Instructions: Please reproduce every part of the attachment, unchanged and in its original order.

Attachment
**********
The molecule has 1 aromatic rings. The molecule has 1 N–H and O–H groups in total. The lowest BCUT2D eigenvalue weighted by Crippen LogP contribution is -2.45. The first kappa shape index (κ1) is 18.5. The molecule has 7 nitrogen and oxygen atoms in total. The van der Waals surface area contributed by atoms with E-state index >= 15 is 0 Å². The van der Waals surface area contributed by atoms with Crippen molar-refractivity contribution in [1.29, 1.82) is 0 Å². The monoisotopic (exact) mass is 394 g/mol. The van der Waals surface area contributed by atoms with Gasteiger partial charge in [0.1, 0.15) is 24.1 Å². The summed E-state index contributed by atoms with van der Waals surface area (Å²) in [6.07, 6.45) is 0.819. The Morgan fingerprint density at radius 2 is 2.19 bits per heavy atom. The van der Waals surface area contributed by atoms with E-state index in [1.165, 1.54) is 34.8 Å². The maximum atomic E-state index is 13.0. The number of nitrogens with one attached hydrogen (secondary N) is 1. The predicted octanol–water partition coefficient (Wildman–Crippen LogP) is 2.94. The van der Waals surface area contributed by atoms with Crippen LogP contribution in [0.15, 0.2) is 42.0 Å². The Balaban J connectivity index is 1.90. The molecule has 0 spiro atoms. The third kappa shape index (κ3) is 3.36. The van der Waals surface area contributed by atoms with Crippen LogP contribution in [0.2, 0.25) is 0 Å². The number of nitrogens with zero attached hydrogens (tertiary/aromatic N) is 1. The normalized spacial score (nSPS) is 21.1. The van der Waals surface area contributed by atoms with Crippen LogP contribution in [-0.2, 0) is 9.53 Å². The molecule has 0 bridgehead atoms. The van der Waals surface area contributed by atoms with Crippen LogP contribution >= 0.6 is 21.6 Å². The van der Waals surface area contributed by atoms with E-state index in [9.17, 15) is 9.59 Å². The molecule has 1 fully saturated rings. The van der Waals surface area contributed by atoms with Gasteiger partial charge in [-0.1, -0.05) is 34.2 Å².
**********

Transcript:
The molecule has 1 aromatic rings. The molecule has 1 N–H and O–H groups in total. The lowest BCUT2D eigenvalue weighted by Crippen LogP contribution is -2.45. The first kappa shape index (κ1) is 18.5. The molecule has 7 nitrogen and oxygen atoms in total. The van der Waals surface area contributed by atoms with E-state index >= 15 is 0 Å². The van der Waals surface area contributed by atoms with Crippen molar-refractivity contribution in [1.29, 1.82) is 0 Å². The monoisotopic (exact) mass is 394 g/mol. The van der Waals surface area contributed by atoms with Gasteiger partial charge in [0.1, 0.15) is 24.1 Å². The summed E-state index contributed by atoms with van der Waals surface area (Å²) in [6.07, 6.45) is 0.819. The Morgan fingerprint density at radius 2 is 2.19 bits per heavy atom. The van der Waals surface area contributed by atoms with E-state index in [1.165, 1.54) is 34.8 Å². The maximum atomic E-state index is 13.0. The number of nitrogens with one attached hydrogen (secondary N) is 1. The predicted octanol–water partition coefficient (Wildman–Crippen LogP) is 2.94. The van der Waals surface area contributed by atoms with Crippen LogP contribution in [0.15, 0.2) is 42.0 Å². The Balaban J connectivity index is 1.90. The molecule has 0 spiro atoms. The third kappa shape index (κ3) is 3.36. The van der Waals surface area contributed by atoms with Crippen LogP contribution in [0.2, 0.25) is 0 Å². The number of nitrogens with zero attached hydrogens (tertiary/aromatic N) is 1. The normalized spacial score (nSPS) is 21.1. The van der Waals surface area contributed by atoms with Crippen LogP contribution in [-0.2, 0) is 9.53 Å². The molecule has 0 bridgehead atoms. The van der Waals surface area contributed by atoms with Crippen LogP contribution >= 0.6 is 21.6 Å². The van der Waals surface area contributed by atoms with E-state index in [9.17, 15) is 9.59 Å². The molecule has 1 fully saturated rings. The van der Waals surface area contributed by atoms with Gasteiger partial charge in [-0.1, -0.05) is 34.2 Å².